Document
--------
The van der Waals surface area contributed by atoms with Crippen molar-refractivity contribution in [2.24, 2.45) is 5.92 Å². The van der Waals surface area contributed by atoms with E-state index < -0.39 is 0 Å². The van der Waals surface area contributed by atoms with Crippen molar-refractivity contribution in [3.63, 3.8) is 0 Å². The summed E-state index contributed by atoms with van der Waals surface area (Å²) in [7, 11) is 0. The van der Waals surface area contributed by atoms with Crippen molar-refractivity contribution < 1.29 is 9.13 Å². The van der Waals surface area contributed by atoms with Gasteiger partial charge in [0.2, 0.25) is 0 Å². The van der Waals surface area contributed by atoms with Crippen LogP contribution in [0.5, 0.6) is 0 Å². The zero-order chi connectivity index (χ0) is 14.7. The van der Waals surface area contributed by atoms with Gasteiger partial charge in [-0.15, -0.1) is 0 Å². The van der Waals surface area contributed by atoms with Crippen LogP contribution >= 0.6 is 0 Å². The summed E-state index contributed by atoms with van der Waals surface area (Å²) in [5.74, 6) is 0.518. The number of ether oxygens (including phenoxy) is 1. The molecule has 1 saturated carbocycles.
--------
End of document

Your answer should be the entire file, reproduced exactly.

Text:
The van der Waals surface area contributed by atoms with Crippen molar-refractivity contribution in [2.24, 2.45) is 5.92 Å². The van der Waals surface area contributed by atoms with E-state index < -0.39 is 0 Å². The van der Waals surface area contributed by atoms with Crippen molar-refractivity contribution in [3.63, 3.8) is 0 Å². The summed E-state index contributed by atoms with van der Waals surface area (Å²) in [7, 11) is 0. The van der Waals surface area contributed by atoms with Crippen molar-refractivity contribution < 1.29 is 9.13 Å². The van der Waals surface area contributed by atoms with Gasteiger partial charge in [0.2, 0.25) is 0 Å². The van der Waals surface area contributed by atoms with Crippen LogP contribution in [0.5, 0.6) is 0 Å². The zero-order chi connectivity index (χ0) is 14.7. The van der Waals surface area contributed by atoms with Gasteiger partial charge in [-0.15, -0.1) is 0 Å². The van der Waals surface area contributed by atoms with Crippen LogP contribution >= 0.6 is 0 Å². The summed E-state index contributed by atoms with van der Waals surface area (Å²) in [5.74, 6) is 0.518. The number of ether oxygens (including phenoxy) is 1. The molecule has 1 saturated carbocycles.